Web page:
Of course, perfection is theoretical, and this production proves that fact. Though the viscerality of the acting cannot be denied, the fight choreography felt too floaty and impactless for most of the violent scenes to carry home the needed drama. And although the digitally projected visuals were inspired, oftentimes they felt more like a palate-cleanser to cut the drama rather than an off-angle surprise to elevate it. This is less of an issue with, say, the visualization of the mental sensation of an orgasm, but is fairly noticeable on the subject of psychotic dreams.

It feels prescient to state here that, if you haven’t already guessed, this isn’t a show that flinches when it comes to deeply upsetting events. The plot features things that would certainly warrant thorough show research and consideration for anyone with prior trauma, and even if you don’t, make sure not to go on a bad day. It’s a white hot furnace of dismay, but it forges something deeply important and meticulously well performed.

It might be the darkest show I’ve reviewed for Edinburgh49 yet, but it’s a shining star on the theatrical horizon.

outstanding

StarStarStarStar

Reviewer: Jacob Close (Seen 11 October)

RSNO:SONDERGARD; CARGILL: USHER HALL 4 Oct 2019

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Imperial Palace (Hofburg) Vienna

 

“All in all a promising start to what looks like a first-class season.  Bring it on.”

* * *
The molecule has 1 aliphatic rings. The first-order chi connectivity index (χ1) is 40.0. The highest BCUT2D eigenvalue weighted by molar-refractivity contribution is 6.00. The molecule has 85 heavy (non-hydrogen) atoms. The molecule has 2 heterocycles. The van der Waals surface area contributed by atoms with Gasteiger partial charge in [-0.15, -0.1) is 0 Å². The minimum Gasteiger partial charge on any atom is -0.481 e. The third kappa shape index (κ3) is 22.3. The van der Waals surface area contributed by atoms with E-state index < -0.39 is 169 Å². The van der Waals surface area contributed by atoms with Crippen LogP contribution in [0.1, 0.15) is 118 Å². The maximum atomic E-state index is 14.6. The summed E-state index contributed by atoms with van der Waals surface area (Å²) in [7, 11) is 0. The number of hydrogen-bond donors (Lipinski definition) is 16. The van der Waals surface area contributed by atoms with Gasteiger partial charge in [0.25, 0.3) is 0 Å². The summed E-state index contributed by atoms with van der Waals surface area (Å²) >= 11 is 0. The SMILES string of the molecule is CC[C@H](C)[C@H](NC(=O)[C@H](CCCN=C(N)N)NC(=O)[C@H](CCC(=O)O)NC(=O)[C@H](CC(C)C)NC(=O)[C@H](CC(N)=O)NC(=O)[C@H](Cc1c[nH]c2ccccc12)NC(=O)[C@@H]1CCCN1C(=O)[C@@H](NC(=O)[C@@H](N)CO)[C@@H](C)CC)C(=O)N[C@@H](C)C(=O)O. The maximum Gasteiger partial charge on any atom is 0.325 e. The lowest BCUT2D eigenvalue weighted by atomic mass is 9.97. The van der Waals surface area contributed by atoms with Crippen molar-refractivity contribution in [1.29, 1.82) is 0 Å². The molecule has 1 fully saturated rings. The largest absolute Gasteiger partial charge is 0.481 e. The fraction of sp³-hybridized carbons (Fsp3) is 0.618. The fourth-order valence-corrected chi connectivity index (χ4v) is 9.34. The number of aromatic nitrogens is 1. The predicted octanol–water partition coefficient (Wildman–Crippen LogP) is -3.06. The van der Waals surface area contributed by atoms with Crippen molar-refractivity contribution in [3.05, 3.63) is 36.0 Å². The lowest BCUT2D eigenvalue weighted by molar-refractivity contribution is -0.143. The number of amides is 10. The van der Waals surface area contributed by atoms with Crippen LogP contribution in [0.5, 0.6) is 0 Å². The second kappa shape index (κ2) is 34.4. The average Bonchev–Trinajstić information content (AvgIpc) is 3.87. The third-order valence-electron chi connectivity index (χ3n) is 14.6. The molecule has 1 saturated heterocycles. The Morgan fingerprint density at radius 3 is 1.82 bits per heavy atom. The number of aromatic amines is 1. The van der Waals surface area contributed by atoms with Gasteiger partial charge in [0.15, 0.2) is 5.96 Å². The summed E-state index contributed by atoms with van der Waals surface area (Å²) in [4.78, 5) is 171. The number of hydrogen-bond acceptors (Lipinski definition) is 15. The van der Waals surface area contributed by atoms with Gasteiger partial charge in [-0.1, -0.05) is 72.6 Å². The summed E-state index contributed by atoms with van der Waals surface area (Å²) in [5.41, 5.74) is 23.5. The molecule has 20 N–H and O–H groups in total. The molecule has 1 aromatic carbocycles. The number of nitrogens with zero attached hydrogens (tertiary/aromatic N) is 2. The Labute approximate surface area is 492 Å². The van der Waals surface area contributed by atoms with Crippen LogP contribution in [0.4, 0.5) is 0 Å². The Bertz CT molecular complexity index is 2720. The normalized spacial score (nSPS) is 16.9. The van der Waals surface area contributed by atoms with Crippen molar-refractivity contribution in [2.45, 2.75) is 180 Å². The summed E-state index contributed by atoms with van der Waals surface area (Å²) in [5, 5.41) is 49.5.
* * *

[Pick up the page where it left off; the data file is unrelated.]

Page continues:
Editorial Rating: 4 Stars Nae Bad

The Season Opener for the RSNO always gets a buzz going at the Usher Hall and tonight was no exception.  Moreover, the happy occasion was also music director Thomas Sondergard’s 50th Birthday, which the audience and orchestra recognised by singing and playing “Happy Birthday” at the end of the concert, amply led by mezzo soprano Karen Cargill.

For the repertoire we were taken unashamedly and full on into early twentieth century Vienna: Richard Strauss, Alban Berg and Gustav Mahler.  There is no doubt in my mind that the capital of the once great Austria-Hungarian Empire was the world capital of music from the eighteenth to the early twentieth century.  Lots of fabulous orchestration, complex rhythmic and compositional patterns, and brass.  Oh, the brass!  Eight horns for the Mahler.  Seven timpanies.  And the opening Strauss wasn’t shy about using them too.

The evening started with Richard Strauss’s Don Juan, an eighteen-minute escapade if not quite a romp comprising complex and multi-varying patterns of tempo and orchestration, the latter being the composer’s undoubted strongpoint.  Loud and soft, quick and slow, joyful and sinister that amply caught the character of the eponymous antihero.  Considering this was the first piece of the evening the orchestra was well on top of it, although it possibly lacked a little in terms of overall togetherness and smoothness which was perhaps unavoidable in a piece of such variety.  It made a tremendous start to the evening and set the tone of enjoyment and engagement.